Information on the employee’s employment history (from paper employment record books, certificates, etc.) may be entered into the e-services web portal of the PFU by the employees themselves and/or their employers. In this case, scanned or digitized copies of documents must be signed with a qualified electronic signature.
The final version of the electronic record book will be formed after the PFU verifies the data and enters it into the State Register, and will be available for reviewing in the account on the e-services web portal of the PFU.
The concept of “public e-service” has been introduced into the legislation and the procedure for providing it has been regulated in detail. It includes, inter alia, the administrative or other public services provided to a citizen or legal entity in electronic form. Thus, from now on the option of obtaining various documents and services online without leaving home has been regulated at the legislative level. For example, it is possible to register an individual entrepreneur, obtain a certificate of income, pensioner’s identity document, unemployment benefits, etc. In fact, the law equated e-procedures with paper ones.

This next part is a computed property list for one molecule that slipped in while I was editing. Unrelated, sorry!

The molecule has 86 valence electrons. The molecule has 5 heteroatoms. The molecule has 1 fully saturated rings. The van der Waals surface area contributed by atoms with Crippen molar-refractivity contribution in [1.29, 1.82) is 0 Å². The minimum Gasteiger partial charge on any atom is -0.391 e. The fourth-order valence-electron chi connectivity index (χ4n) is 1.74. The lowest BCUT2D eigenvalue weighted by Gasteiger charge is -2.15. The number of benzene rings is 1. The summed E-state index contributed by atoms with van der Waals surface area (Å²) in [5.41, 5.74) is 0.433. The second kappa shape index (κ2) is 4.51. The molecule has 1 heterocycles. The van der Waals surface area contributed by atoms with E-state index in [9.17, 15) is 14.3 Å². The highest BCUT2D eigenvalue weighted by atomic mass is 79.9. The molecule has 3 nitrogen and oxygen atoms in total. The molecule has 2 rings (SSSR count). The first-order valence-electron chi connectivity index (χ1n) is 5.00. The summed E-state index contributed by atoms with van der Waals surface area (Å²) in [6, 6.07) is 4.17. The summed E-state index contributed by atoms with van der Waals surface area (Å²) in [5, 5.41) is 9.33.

E-services will be provided using the information and telecommunication systems following an application submitted in electronic form, or in certain cases without such an application (the list of such cases will be determined by the Cabinet of Ministers of Ukraine).
In order to receive a public e-service, one should specify the data in the application required for the provision thereof. From now on, there is no obligation to attach to the application all documents and information determined by legislation, if they are already contained in state registers, or if there is confirmation from the authorized body that such documents have been issued or that the information is reliable, which was obtained at the request of the public service entity.
In this case, if the above authority provides no response to the above request within five business days, the principle of providing public service by default (“tacito consensu”) will apply, i.e. without obtaining confirmation that the documents have been issued or that the information is reliable. However, the law also provides for cases where this principle does not apply, for example, in case of state registration of property rights to immovable property, encumbrances over such rights, state registration of civil status of citizens, etc.